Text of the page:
Hello to anyone still out there. I'm sorry for the absence, but it has been a busy Summer. Professionally, I haven't been doing as much as I like. Personally, it has been the best summer of my life. More on that in another post.
I met my colleague, Josh Underwood at a conducting workshop I attended at Ball State this past February. We have since become good friends. When I found out he would be attending this workshop at the storied University of Michigan I was jealous, but the timing just didn't work out for me. I asked him to write a short article about his experience in hopes that more people would take advantage of these types of workshops. Please enjoy his perspective and please contact me if you have attended something like this and would like to write a guest post for The Virtual Podium.
Conducting Workshop Reflection
For one week at the end of June I had the privilege of attending the University of Michigan Band Conducting and Pedagogy Workshop. Conducting workshops (or symposia, as they are often called) are interesting events to attend. You spend a great deal of time preparing what is ultimately a very short stint conducting someone else’s band; or, if you are really lucky, a “symposium band” made up of observers and your conducting peers. You are expected to show all you know about conducting while 1. hoping that you don’t look like a moron in front of some of the greatest conductors in the band field and 2. praying to a higher power that no matter what you do, the ensemble in front of you follows.
My experience at Michigan was unlike any I have had before. I spent the weeks before heading to Ann Arbor diligently studying my scores, prepared to know every note of every part, and ready to be able to effortlessly cue every major cue, and exude great passion and emotion. What I ended up learning, however, was not only about conducting and physical gesture, but an extreme awareness of my physical self. Every day time was devoted to body awareness sessions (which were then applied as we conducted each day). The first exercise of the entire clinic centered on how one arises from a sitting position. It was incredible to discover all of the extra and unnecessary tension we place on ourselves performing an activity everyone does so often on a daily basis. The discovery didn’t end there. As the week went on, we became aware of keeping our feet evenly balanced as a tripod (heel, inner arch, outer arch), and how tension in our ankles lead to tension in the shoulders, which leads to all sorts of conducting issues.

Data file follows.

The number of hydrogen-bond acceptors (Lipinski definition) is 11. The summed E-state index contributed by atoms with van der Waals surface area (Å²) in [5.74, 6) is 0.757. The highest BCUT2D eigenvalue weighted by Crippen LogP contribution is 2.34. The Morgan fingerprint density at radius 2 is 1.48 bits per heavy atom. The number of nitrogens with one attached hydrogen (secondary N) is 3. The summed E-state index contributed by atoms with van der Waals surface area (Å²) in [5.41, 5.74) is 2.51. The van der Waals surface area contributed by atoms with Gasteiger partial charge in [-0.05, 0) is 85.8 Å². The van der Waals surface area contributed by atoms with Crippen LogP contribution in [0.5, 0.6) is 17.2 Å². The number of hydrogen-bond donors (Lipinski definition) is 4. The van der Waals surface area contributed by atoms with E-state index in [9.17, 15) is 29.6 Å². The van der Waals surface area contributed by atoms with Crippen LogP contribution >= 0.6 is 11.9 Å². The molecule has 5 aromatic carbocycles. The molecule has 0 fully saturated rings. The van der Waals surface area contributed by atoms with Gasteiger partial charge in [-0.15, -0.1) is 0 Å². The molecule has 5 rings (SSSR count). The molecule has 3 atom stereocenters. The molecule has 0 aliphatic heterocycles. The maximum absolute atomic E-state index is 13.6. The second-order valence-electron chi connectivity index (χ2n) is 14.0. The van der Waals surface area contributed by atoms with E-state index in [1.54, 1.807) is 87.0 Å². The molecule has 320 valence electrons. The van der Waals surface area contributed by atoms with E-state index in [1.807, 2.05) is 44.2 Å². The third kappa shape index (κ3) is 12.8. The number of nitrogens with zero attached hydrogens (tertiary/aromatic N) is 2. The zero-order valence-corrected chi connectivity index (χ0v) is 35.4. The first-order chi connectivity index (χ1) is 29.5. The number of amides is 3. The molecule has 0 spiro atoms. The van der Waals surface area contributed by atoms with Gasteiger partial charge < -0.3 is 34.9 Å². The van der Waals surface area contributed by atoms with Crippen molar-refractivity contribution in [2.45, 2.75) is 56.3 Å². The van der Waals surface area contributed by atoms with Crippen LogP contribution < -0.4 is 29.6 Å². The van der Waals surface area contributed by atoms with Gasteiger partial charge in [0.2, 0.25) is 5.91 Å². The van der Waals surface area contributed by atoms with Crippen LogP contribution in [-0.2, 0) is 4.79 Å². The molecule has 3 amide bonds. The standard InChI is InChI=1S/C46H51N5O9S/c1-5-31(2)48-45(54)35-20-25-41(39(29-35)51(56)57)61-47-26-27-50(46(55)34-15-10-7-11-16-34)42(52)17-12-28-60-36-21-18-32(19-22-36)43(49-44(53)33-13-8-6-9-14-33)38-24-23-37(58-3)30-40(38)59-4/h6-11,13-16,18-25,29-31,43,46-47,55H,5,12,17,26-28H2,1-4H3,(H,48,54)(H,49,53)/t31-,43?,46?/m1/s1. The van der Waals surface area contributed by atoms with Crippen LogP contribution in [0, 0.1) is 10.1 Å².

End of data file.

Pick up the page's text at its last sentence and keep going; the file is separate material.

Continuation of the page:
Of course, the conducting sessions were just as in depth. A great deal of time was spent discussing over-conducting, independence of the hands, and using facial expression only when necessary, and always genuine. What was particularly fantastic about the conducting sessions was the fact that not only did I receive feedback on the podium, but also attended a one-on-one session with a Michigan band director immediately following podium time. This was a time to watch a DVD recording and get immediate suggestions and feedback. The conducting sessions also had the added bonus (as they most always do) of having the opportunity to conduct a few of the great band masterworks, something that graduate students and school directors don’t often get to do. I personally conducted the second movement of Grainger’s Lincolnshire Posy and the first movement of Holst’s Suite in E-flat.
Studying with the conducting faculty at the University of Michigan was truly a phenomenal experience. The knowledge and compassion they shared during that short six days on campus completely transformed me as a conductor. I would highly recommend the experience to anyone serious about transcending to the “next level” in their own conducting, whatever that may be.
|Mr. Underwood in performance with the Ball State Wind Ensemble|
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